The particles are then coalesced by first changing the pH of the aggregate composition from a pH of about 2.5 to a pH greater than about 5.5, and more specifically to about 6 to about 8, with the addition of a base to stabilize the aggregates from further growth, or minimize further growth followed by heating at a temperature above the Tg of the resin to be present in the toner particles. Preferably, the heating for coalescing is conducted at a temperature of from 5° C. to 40° C., and preferably 10° C. to 30° C., above the Tg of the resin for about 30 minutes to about 5 hours, wherein the resin Tg is from about 45° C. to about 56° C.

More specifically prior to the coalescence the pH of the aggregate composition which is for example in the range of 2 to 3 is changed to a pH range of for example about 6 to 8 with any suitable pH increasing agent, such as for example an alkaline metal hydroxide, like sodium hydroxide. The increase in the pH stabilizes the aggregates particles and prevents or minimizes particle size growth size distribution during further heating for example, raising the temperature 5° C. to 40° C. above the resin Tg. After about 15 to about 60 minutes at the coalescence temperature, the pH is then gradually decreased to about 3 to about 5, wherein the reduction in pH permits the colaescence or the fusion process. The preferred pH reducing agents include for example nitric acid, citric acid, sulfuric acid, hydrochloric acid, and the like, and which agent can be selected in various amounts, such as about 1 to about 15 weight percent.

The toner particles obtained with the processes of the invention may also include known charge additives in effective amounts of for example, from 0.1 to 5 weight percent such as alkyl pyridinium halides, bisulfates, the charge control additives of U.S. Pat. Nos. 3,944,493, 4,007,293, 4,079,014, 4,394,430 and 4,560,635, the disclosures of which are totally incorporated herein by reference, and the like. Surface additives that can be added to the toner compositions after washing or drying include, for example, metal salts, metal salts of fatty acids, colloidal silicas, metal oxides, mixtures thereof and the like, which additives are usually present in an amount of from about 0.1 to about 2 weight percent, reference U.S. Pat. Nos. 3,590,000, 3,720,617, 3,655,374 and 3,983,045, the disclosures of which are totally incorporated herein by reference. Preferred additives include zinc stearate and AEROSIL R972® available from Degussa each in amounts of from 0.1 to 2 percent which can be added during the aggregation process or blended into the formed toner product.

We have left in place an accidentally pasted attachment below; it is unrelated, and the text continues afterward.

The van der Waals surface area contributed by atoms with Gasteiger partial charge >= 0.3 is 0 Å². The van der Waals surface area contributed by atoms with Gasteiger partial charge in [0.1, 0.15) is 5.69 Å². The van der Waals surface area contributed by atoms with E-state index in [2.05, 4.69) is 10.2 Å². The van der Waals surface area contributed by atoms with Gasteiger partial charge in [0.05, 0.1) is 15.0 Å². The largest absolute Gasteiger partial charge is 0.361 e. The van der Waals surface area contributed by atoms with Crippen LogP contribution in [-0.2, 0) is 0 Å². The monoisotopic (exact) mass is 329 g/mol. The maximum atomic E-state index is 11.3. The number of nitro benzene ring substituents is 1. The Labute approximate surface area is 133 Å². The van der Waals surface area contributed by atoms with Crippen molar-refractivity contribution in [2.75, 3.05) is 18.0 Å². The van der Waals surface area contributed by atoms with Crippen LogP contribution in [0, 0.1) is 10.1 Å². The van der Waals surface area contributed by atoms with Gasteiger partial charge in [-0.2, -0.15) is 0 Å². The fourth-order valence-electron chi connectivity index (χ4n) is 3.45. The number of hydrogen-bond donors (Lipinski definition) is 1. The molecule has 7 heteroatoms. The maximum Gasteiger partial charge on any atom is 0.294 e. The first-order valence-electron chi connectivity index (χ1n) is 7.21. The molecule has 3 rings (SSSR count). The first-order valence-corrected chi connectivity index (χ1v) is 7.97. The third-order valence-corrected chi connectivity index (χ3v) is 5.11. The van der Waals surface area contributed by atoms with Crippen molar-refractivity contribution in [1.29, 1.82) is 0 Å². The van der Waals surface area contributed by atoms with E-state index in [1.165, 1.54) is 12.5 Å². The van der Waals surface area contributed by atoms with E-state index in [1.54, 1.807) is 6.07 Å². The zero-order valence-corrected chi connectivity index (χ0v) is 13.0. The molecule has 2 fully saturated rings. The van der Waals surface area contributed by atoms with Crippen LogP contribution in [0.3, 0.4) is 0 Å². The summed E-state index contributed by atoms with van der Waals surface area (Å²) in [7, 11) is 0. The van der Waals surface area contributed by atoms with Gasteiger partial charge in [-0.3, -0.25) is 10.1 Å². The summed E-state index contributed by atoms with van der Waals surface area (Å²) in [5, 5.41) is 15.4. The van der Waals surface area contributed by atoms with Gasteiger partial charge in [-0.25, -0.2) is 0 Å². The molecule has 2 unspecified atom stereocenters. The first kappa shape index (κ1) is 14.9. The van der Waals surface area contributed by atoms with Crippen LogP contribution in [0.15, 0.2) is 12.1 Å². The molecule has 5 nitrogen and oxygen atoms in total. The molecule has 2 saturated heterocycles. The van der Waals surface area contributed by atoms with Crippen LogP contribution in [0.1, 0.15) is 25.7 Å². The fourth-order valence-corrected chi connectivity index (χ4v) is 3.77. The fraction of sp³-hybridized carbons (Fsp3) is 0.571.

Developer compositions can be prepared by mixing the toners obtained with the process of the present invention with known carrier particles, including coated carriers, such as steel, ferrites, and the like, reference U.S. Pat. Nos. 4,937,166 and 4,935,326, the disclosures of which are totally incorporated herein by reference, for example from about 2 percent toner concentration to about 8 percent toner concentration.

With the process of the invention, toner particles of acceptable size and narrow dispersity are obtained in a rapid manner. The toner particles preferably have an average volume diameter of from about 0.5 to about 25, and preferably from about 1 to about 12 microns, and a narrow GSD characteristic of from about 1.05 to about 1.25, and preferably of from about 1.15 to about 1.25 as measured by a Coulter Counter. The toner particles also have an excellent shape factor, for example of 120 or less, wherein the shape factor is for example a measure of smoothness and roundness, where a shape factor of 100 is considered perfectly spherical and smooth, while a shape factor of 140 is considered to be rough in surface morphology and the shape is like a potato and is usually measured by a microscope indicating a very spherical shape of toner is obtained. The resulting toners can be selected for known electrophotographic imaging and printing processes, including color processes, and lithography.

The following Examples illustrate the embodiments and advantages of the present invention. Parts and percentages are by weight unless otherwise indicated.